Why are we not celebrating the centenary of the Yuru Camp massacre?

By Simon LeeA memorial has been erected to commemorate the mass murder of Yuru camp in India in 1945.

But the monument, in the Indian state of Maharashtra, has a dark side.

It commemorates the murder of a young Indian Muslim, Sajjad Ahmad, who was tortured to death by Hindu extremists.

Ahmad was among the hundreds of men and boys, many of them Muslims, who were taken hostage by Hindu nationalists during the brutal takeover of Yuruf camp in Punjab state.

The Indian government has apologised to the family of Sajdah.

A memorial to the victims of the Indian army’s bloody occupation of Yurgad in Punjab, which was one of the largest massacres in the country’s history, has been unveiled at a site near the camp.

The monument features photographs of the victims and the names of those who died.

A small section of the memorial depicts an inscription: “A day has come when I shall be able to say to you, the children of Yurtah, we were your sons and daughters.”

“I shall be the first to pay homage to those who gave their lives,” the inscription says.

But many say the inscription is misleading.

They point out that the Yuruff camp was not an isolated incident.

It was part of a campaign to impose Hindu-majority rule in Punjab.

They claim that the inscription, which has not been approved by the government, is a propaganda tool used to push a political agenda and incite Hindu-Muslim hatred.

Many of those involved in the Yurgada massacre were Hindu nationalists.

The Yururabad massacre took place on 1 December 1945, when hundreds of thousands of Muslim and Muslim-owned businesses were burnt.

The killings were a clear violation of the 1921 Indo-Pak War agreement and an act of terror that killed hundreds of people, including many civilians.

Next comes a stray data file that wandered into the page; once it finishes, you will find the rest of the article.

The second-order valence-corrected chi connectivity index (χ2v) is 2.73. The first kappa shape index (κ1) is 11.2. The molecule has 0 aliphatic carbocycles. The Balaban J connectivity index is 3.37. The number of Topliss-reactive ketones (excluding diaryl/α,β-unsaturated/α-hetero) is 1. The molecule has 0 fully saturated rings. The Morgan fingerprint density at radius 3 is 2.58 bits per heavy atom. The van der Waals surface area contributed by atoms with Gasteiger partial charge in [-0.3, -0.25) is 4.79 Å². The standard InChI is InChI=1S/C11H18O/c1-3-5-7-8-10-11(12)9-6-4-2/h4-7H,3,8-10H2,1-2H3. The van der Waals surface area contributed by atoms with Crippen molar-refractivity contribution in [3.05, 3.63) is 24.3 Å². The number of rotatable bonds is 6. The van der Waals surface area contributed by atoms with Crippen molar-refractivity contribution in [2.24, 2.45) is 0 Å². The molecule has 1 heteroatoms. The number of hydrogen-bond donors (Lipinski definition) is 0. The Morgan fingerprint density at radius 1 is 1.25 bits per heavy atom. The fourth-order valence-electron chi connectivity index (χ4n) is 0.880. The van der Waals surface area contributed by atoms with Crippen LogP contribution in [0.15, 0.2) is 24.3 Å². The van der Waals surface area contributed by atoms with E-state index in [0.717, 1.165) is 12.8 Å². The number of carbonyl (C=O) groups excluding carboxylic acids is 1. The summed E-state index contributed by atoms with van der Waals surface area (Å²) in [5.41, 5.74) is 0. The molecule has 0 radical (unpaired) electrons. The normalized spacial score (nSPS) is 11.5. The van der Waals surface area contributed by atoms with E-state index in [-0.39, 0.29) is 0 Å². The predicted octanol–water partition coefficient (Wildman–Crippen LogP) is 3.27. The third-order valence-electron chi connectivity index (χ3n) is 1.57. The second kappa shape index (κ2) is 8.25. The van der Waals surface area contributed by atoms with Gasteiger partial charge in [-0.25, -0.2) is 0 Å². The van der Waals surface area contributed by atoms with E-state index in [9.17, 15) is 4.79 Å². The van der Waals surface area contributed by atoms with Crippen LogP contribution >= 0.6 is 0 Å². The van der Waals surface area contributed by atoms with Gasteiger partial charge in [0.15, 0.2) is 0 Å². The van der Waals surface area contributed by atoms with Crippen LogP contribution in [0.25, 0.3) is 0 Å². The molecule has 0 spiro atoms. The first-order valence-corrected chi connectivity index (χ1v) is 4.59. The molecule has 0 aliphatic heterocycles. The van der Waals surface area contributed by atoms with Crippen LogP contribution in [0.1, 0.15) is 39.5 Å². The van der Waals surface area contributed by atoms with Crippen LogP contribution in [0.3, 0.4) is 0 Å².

Indian Prime Minister Narendra Modi, who visited Yururu camp at the start of his campaign for India’s presidency, visited the site at the end of July.

On Monday, he spoke with villagers, and the Yurtahs said they were heartbroken.

“We are deeply saddened at the fact that the government has made a monument to the memory of our loved ones, the Indian soldiers who were killed in Yurugad,” a statement on the Yushurabad Yurta website said.

“But we are also angry that they have made it a memorial to a single individual who, in our country’s most sacred religious site, was a Muslim.

The statement also said the government “is committed to ensuring that the memorial in Yuru, a small town near Yuru in Maharashtra, is well attended by the public”.’

Rape and violence’The memorial is one of a number of public memorials to honour victims of Indian military occupation.

The government has also made it compulsory for schools and colleges to feature memorials of Indian soldiers killed in conflict, as well as those who were abducted and tortured.

In July, a memorial commemorating soldiers killed during the 1991 Indo-Nepal war was erected in Hyderabad.